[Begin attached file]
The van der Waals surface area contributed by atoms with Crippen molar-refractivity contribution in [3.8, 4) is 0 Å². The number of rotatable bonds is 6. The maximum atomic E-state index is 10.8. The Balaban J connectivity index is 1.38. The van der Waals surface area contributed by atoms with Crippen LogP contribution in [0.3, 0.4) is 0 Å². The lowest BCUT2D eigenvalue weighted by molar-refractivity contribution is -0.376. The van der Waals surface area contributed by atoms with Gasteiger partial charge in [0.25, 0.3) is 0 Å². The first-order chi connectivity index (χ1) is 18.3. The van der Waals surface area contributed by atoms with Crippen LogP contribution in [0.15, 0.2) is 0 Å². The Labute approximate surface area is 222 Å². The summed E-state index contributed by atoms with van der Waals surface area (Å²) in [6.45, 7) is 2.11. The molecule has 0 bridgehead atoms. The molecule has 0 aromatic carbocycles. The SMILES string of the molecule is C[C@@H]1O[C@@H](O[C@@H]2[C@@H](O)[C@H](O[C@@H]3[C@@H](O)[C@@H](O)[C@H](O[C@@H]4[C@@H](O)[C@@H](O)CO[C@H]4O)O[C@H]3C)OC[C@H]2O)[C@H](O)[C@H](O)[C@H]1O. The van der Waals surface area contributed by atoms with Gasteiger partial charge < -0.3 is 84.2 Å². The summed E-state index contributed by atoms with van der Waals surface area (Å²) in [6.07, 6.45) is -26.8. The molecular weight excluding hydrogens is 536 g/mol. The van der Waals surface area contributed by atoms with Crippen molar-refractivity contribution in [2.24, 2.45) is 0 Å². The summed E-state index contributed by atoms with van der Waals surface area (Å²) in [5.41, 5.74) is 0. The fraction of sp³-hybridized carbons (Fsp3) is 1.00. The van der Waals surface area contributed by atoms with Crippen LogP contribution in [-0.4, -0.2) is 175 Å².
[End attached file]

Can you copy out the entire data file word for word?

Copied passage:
The van der Waals surface area contributed by atoms with Crippen molar-refractivity contribution in [3.8, 4) is 0 Å². The number of rotatable bonds is 6. The maximum atomic E-state index is 10.8. The Balaban J connectivity index is 1.38. The van der Waals surface area contributed by atoms with Crippen LogP contribution in [0.3, 0.4) is 0 Å². The lowest BCUT2D eigenvalue weighted by molar-refractivity contribution is -0.376. The van der Waals surface area contributed by atoms with Gasteiger partial charge in [0.25, 0.3) is 0 Å². The first-order chi connectivity index (χ1) is 18.3. The van der Waals surface area contributed by atoms with Crippen LogP contribution in [0.15, 0.2) is 0 Å². The Labute approximate surface area is 222 Å². The summed E-state index contributed by atoms with van der Waals surface area (Å²) in [6.45, 7) is 2.11. The molecule has 0 bridgehead atoms. The molecule has 0 aromatic carbocycles. The SMILES string of the molecule is C[C@@H]1O[C@@H](O[C@@H]2[C@@H](O)[C@H](O[C@@H]3[C@@H](O)[C@@H](O)[C@H](O[C@@H]4[C@@H](O)[C@@H](O)CO[C@H]4O)O[C@H]3C)OC[C@H]2O)[C@H](O)[C@H](O)[C@H]1O. The van der Waals surface area contributed by atoms with Gasteiger partial charge < -0.3 is 84.2 Å². The summed E-state index contributed by atoms with van der Waals surface area (Å²) in [6.07, 6.45) is -26.8. The molecular weight excluding hydrogens is 536 g/mol. The van der Waals surface area contributed by atoms with Crippen molar-refractivity contribution in [2.24, 2.45) is 0 Å². The summed E-state index contributed by atoms with van der Waals surface area (Å²) in [5.41, 5.74) is 0. The fraction of sp³-hybridized carbons (Fsp3) is 1.00. The van der Waals surface area contributed by atoms with Crippen LogP contribution in [-0.4, -0.2) is 175 Å².